Topeka Kansas University walked away a winner from a special meeting of the Board of Regents on Monday.
Three proposed KU programs received the board's endorsement and will be brought to the Kansas Legislature as part of the pitch for about $17 million in new higher education funds next year. All told, the three programs add up to $6.5 million next year and about $10.5 million over the next three.
The programs include expansion of the School of Pharmacy, expansion of programs in health sciences, accounting and engineering, and the creation of a program to allow those with degrees in math or
science fields to simultaneously earn teaching certificates.
"I think they were good proposals," said KU Chancellor Robert Hemenway. "KU put together good proposals that are meant to face some of the major person-power shortages that are facing state government."
None of the programs the regents endorsed Monday has funding yet. They will be included as examples of how the university would use new funds in the upcoming fiscal year. If legislators deliver some of the new funds, but not all, the regents would then determine how to divide the money.
If they don't appropriate all the funds the regents have requested, "I think they'll tell us 'This is our No. 1 priority and our No. 2 priority is this. Do what you want with the rest of the money,'" regents chairwoman Christine Downey-Schmidt said.
In addition to the KU proposals, the regents also approved a program to increase math and science teachers at Emporia State, to create a School of Construction at Pittsburg State, to expand a work-based learning program at Wichita State and to expand the number of Kansans with advanced science degrees through a Fort Hays State program.
Kansas State, however, was nearly shut out of the regents' investment package. The board did not agree to include K-State's targeted research funding until they agreed to a two-year trial at a 40 percent funding level, rather than the five-year commitment K-State sought.
And even then, the vote was only 5-3 in favor, whereas all the other investments passed with unanimous support of the eight members present.
"The onus is on the institutions to say whether this is a critical need," regent Donna Shank said. "I picked the proposals that I thought were the most critical and that made the best case for why we should support them."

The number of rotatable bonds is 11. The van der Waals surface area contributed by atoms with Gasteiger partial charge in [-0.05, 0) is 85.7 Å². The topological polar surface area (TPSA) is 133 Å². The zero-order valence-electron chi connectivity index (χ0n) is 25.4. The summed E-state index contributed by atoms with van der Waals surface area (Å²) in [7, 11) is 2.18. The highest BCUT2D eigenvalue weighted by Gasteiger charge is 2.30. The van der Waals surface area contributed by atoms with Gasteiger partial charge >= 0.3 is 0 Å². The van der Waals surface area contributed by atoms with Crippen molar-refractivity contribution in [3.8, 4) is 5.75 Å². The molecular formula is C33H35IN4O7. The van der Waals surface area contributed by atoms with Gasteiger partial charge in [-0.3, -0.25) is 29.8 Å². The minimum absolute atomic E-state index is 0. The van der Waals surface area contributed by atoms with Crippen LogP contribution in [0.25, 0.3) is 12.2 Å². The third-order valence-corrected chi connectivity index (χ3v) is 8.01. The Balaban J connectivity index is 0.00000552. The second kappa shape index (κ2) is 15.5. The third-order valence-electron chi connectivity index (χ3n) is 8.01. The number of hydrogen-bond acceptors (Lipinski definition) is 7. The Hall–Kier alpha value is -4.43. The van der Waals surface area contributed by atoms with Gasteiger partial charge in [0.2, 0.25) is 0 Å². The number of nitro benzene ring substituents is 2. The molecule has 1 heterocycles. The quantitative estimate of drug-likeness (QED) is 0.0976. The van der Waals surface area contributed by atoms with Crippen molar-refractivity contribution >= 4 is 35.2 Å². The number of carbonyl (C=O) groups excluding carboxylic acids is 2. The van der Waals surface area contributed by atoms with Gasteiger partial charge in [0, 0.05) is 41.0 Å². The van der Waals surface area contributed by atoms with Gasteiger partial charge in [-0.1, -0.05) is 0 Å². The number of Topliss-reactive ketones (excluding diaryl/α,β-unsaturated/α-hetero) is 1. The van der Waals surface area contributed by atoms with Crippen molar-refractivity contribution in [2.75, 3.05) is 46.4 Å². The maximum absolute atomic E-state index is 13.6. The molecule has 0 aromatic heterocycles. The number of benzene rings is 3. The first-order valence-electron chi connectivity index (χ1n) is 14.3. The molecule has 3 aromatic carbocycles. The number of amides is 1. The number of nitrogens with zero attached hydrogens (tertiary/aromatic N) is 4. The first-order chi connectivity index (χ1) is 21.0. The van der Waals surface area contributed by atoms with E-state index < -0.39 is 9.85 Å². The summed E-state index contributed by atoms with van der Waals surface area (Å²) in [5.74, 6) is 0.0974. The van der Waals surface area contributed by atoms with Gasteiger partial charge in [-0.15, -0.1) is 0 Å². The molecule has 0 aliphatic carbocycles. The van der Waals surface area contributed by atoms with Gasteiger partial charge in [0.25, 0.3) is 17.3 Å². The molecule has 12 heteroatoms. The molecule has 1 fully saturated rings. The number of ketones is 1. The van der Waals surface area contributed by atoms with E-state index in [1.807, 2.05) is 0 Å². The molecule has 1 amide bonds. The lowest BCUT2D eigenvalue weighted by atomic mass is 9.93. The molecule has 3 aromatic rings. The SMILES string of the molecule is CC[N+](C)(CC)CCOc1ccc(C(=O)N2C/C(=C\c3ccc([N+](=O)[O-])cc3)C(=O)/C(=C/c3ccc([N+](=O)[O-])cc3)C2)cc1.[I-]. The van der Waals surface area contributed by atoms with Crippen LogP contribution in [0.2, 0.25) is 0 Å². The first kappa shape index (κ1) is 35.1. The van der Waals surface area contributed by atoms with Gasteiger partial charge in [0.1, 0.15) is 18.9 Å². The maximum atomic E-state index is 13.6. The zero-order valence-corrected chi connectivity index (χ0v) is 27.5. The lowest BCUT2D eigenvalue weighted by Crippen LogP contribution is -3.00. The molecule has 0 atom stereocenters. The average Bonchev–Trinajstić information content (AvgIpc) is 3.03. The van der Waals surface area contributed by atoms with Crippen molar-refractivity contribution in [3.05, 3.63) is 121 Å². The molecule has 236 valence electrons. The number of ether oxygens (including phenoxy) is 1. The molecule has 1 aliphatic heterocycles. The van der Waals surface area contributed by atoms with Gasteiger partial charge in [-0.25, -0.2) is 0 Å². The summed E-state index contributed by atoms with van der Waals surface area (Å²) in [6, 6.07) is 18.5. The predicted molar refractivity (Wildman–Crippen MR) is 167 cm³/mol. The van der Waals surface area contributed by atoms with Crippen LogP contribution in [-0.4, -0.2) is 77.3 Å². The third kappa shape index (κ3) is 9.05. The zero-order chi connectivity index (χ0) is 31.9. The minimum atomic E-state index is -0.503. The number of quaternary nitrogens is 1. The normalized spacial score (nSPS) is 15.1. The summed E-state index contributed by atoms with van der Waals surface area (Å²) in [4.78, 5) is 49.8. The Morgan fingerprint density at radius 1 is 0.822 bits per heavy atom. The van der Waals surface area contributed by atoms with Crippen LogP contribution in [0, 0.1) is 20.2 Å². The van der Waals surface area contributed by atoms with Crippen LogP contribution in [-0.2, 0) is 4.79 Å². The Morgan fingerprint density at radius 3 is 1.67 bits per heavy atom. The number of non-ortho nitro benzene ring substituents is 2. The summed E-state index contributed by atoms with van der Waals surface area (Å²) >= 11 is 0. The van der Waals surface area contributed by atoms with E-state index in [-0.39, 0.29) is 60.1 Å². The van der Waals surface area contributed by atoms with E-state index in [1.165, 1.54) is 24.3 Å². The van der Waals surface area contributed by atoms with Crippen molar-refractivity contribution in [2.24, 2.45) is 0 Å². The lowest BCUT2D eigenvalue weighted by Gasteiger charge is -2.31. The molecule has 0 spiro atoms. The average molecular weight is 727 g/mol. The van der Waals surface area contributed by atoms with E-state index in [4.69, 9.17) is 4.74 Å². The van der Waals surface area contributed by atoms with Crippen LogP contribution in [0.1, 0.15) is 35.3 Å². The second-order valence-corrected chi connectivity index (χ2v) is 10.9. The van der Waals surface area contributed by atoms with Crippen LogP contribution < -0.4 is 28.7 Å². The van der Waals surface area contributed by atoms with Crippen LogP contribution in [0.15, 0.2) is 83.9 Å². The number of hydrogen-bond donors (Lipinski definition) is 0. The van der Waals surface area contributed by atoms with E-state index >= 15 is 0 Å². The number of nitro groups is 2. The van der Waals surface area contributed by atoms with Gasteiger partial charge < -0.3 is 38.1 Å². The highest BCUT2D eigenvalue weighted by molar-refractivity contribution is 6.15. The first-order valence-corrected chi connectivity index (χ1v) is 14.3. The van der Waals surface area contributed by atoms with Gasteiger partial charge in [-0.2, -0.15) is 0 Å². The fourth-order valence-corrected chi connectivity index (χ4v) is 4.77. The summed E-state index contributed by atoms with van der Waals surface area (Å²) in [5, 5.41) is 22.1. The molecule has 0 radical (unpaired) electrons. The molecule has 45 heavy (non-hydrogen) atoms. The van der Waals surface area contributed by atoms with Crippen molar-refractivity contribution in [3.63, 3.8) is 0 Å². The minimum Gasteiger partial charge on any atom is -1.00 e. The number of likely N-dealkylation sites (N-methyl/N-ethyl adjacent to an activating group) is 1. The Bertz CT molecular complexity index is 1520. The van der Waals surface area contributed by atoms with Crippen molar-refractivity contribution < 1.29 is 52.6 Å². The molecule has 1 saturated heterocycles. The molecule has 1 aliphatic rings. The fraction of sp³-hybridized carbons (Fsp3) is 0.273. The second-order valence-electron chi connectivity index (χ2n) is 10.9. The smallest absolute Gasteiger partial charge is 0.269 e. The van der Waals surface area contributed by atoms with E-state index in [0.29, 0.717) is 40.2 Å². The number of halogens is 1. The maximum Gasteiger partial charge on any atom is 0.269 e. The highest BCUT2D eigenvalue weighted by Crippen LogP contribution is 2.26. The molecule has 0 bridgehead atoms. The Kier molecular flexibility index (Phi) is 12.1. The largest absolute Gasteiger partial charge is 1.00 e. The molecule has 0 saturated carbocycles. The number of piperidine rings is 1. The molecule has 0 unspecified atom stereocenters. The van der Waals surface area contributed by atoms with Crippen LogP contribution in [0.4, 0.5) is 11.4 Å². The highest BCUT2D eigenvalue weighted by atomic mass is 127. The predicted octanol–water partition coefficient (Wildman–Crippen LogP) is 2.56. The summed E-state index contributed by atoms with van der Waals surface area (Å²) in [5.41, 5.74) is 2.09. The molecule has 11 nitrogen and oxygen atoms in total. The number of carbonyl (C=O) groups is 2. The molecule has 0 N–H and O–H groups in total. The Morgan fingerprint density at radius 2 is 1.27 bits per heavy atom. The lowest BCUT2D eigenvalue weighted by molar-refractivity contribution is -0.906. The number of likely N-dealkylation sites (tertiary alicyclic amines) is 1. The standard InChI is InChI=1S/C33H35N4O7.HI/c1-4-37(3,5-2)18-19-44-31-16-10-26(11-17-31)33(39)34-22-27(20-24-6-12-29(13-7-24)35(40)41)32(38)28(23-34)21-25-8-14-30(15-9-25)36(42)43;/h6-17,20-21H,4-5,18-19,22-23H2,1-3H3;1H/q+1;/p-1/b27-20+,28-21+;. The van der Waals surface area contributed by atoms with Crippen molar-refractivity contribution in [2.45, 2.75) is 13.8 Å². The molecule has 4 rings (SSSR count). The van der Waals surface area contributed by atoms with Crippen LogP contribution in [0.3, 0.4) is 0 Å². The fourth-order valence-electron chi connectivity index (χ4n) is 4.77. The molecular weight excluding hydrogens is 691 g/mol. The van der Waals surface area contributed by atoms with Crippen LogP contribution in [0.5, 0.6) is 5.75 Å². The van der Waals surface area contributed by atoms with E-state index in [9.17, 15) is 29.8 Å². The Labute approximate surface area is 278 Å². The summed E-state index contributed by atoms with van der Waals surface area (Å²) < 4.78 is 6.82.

Shank, joined by regents Jill Docking and Dick Hedges, voted against the K-State proposal. Shank and Docking said they were disappointed in the level of justification K-State provided in its proposal.
"There's not one of us who doesn't want to give all the universities everything they want," Docking said. "But I don't think we want to walk across the street (to the Legislature) without being able to say we really selected the proposals that were most appropriate."
Hemenway said KU would now prepare to make the case to lawmakers for the KU programs as important to the future of the state.
"We're pleased with the endorsement from the regents," he said. "But you always have to make your case to the Legislature."
In addition to the investment proposals, the regents also agreed to seek an overall 5 percent increase in existing higher educational funds.
"I feel the (inflationary increase) is more important than the focused investments," Docking said. "Conceptually, the increase is a deferred maintenance on human capital that I've heard about over 10 years that I've sat on a number of boards at various universities."
The 5 percent represents the 3.4 percent rate of inflation in higher education and a 1.6 percent increase to help the universities bridge gaps that exist between their salaries and those of peer institutions.
"It reflects the fact that for a long time, Kansas salaries and resources were constrained," Hemenway said.
If the Legislature comes through with an increase, the regents made clear that they expected tuition increases to be minimized.
Hemenway said the four-year guaranteed tuition kept increases from affecting 5,500 current students and KU already has taken steps to curtail tuition increases to the minimum level after five years of double-digit increases.
When including new deferred maintenance funds, investments and inflationary adjustments, the regents institutions are seeking about $155 million in new funds. About $85 million would be for deferred maintenance.